Flight Planning

Enter the flight information including; path, altitude and so on. You’ll be informed of any rules that apply to the airspace your flight plan is in.

LAANC Authorizations

Get virtually instant approval to fly in controlled airspace based on the flight plan information you’ve entered and your specific information (i.e. are you a part 107 certificated pilot, etc.).

Real-Time Situational Awareness

Receive traffic alerts for any known aircraft that may intersect your planned flight path. You’ll even receive notifications to changed in airspace advisories (assuming your device has an active internet connection at the time).

Drone Control

Connect AirMap to your DJI drone and fly with confidence, toggling between the airspace and camera views. You can even use geofencing to help ensure you remain within the planned area.

Drone Mapping

Now, there are dedicated apps for mapping but AirMap still offers the feature. I haven’t really tried it so I can’t speak to how well it works. All I can tell you is that they have it.


Logs can be a critical component of a drone business or even just to help with insurance claims or provide proof to authorities, should the need arise. AirMap will log flights controlled by the AirMap app.


Yes, AirMap has hopped onto the on-demand insurance bandwagon. Now you can pretty much do it all in just one app.

As you can see, AirMap has a lot to offer. Still, even if you don’t use all the features, there’s bound to be at least one that catches your eye. Let’s see what competition is out there…


AirMap AlternativesWhat are the Alternatives?

OK, so now you know what AirMap is and what it has to offer. What other apps are out there that might be a better fit for you? Let’s take a look…


So, this one is the one officially recommended by the FAA for checking airspace and whatnot. That said, it was terrible in its first iteration. They just released a new version, in partnership with KittyHawk, that’s, from what I understand, a complete redesign.

I haven’t used it since it’s been updated but, I have to say “If the FAA recommends it, use it.”. That way you can come back and say “Wait a minute. I used your app to check the airspace.” if you run into any issues and the FAA comes knocking at your door. It’s not fool-proof but it’s something.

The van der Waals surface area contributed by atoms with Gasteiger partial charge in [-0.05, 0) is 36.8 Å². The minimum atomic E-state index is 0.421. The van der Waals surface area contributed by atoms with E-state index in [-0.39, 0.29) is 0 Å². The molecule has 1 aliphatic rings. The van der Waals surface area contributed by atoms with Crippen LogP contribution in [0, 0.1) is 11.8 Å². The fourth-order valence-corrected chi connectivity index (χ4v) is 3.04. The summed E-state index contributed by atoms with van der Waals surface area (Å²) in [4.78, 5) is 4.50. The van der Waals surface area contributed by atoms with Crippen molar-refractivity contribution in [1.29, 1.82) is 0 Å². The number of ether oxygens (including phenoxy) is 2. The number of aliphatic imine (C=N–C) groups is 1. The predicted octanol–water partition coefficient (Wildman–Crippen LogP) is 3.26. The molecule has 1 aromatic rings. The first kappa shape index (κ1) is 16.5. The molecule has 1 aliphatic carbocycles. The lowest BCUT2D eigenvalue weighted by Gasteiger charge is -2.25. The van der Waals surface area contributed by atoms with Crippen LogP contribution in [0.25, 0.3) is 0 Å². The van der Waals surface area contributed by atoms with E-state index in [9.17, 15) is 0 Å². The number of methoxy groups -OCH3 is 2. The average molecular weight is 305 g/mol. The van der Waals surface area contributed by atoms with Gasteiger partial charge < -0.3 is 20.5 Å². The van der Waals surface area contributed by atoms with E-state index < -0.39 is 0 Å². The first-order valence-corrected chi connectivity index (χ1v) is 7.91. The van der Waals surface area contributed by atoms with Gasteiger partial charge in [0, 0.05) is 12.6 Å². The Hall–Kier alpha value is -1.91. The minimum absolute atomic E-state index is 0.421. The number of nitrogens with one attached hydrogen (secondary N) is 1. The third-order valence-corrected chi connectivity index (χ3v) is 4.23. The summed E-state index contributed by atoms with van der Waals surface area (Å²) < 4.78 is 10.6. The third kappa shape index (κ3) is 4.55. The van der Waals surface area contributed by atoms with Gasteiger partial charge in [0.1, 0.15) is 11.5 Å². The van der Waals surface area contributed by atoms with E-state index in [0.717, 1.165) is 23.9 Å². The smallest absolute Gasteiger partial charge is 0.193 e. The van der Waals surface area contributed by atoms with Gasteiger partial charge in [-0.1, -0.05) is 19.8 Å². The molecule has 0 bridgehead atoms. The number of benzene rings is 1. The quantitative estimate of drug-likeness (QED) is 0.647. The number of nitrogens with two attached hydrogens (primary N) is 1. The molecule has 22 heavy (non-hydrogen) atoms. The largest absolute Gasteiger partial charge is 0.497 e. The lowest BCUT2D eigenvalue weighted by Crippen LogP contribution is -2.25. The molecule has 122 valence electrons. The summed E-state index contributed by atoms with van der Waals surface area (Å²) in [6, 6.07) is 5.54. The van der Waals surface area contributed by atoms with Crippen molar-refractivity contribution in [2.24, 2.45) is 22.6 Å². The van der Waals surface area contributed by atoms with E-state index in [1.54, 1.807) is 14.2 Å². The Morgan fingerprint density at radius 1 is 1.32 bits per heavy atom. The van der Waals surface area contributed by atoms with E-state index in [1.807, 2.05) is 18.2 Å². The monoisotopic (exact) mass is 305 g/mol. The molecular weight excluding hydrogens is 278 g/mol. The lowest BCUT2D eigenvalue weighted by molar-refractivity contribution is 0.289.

This one is all about airspace and weather. It offers a great layout/presentation of the data and is a top-pick for many drone pilots. It doesn’t offer LAANC so you still have to switch to another application to get things done.


This is probably the closest to an all-in-one solution that’s currently out there. Weather, airspace maps, LAANC authorizations, active air information, flight logs and so on. If I were to answer the question of “What are the top two apps to use for drone pilots when it comes to airspace and features?” I’d have to say it would be AirMap and KittyHawk.

Keep in mind that the new version of Be4UFly was developed in partnership with KittyHawk so it may be the new go-to. I just haven’t had the chance to evaluate it yet.

UAV Forecast

This one is just an honorable mention. It has nothing to do with airspace or LAANC authorizations but I love it for drone-related weather data. The presentation is excellent and all sorts of information is provided including; visibility, visible satellites and the Kp index. You just don’t get this kind of data from most apps out there.

There is no shortage of apps for drone pilots out there. These are just the ones that get top marks consistently and that I personally use on my devices. Check them out and see if any work well for you.


So, now you know a lot more About the AirMap App. It really is quite impressive when you think about it. I do a lot of work for companies like DroneUp and DroneBase. AirMap is the first app I open when I get on-location. I know, I should really do it before I leave but I always end up doing it on-site.

Now I’d like to hear what you think About the AirMap App. Do you use it? Will you be downloading it now that you’ve read this post? Did I miss a feature you think should be included? Do you use one of the alternative options? Is there an alternative I missed? Please let me know by commenting below. I’d love to hear what you have to say.

Thank you,

Scott Hinkle